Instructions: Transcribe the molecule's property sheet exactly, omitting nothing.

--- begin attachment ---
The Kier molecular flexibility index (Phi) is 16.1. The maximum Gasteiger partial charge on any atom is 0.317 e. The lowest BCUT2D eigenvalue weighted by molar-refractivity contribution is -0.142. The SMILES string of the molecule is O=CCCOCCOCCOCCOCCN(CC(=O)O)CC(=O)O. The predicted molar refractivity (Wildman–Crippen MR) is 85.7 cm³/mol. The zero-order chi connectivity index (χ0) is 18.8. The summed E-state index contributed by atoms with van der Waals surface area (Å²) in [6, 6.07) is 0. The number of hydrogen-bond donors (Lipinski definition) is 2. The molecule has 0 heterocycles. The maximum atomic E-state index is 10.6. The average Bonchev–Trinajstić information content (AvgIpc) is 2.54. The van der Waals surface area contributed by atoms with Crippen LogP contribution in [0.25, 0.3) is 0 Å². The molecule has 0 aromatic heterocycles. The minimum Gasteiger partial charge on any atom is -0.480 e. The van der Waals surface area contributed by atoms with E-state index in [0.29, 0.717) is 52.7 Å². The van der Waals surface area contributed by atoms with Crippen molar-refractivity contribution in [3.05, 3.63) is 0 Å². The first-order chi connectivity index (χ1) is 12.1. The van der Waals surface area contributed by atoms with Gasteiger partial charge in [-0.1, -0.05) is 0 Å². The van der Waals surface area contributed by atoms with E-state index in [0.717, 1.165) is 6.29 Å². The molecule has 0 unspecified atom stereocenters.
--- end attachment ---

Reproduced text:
The Kier molecular flexibility index (Phi) is 16.1. The maximum Gasteiger partial charge on any atom is 0.317 e. The lowest BCUT2D eigenvalue weighted by molar-refractivity contribution is -0.142. The SMILES string of the molecule is O=CCCOCCOCCOCCOCCN(CC(=O)O)CC(=O)O. The predicted molar refractivity (Wildman–Crippen MR) is 85.7 cm³/mol. The zero-order chi connectivity index (χ0) is 18.8. The summed E-state index contributed by atoms with van der Waals surface area (Å²) in [6, 6.07) is 0. The number of hydrogen-bond donors (Lipinski definition) is 2. The molecule has 0 heterocycles. The maximum atomic E-state index is 10.6. The average Bonchev–Trinajstić information content (AvgIpc) is 2.54. The van der Waals surface area contributed by atoms with Crippen LogP contribution in [0.25, 0.3) is 0 Å². The molecule has 0 aromatic heterocycles. The minimum Gasteiger partial charge on any atom is -0.480 e. The van der Waals surface area contributed by atoms with E-state index in [0.29, 0.717) is 52.7 Å². The van der Waals surface area contributed by atoms with Crippen molar-refractivity contribution in [3.05, 3.63) is 0 Å². The first-order chi connectivity index (χ1) is 12.1. The van der Waals surface area contributed by atoms with Gasteiger partial charge in [-0.1, -0.05) is 0 Å². The van der Waals surface area contributed by atoms with E-state index in [0.717, 1.165) is 6.29 Å². The molecule has 0 unspecified atom stereocenters.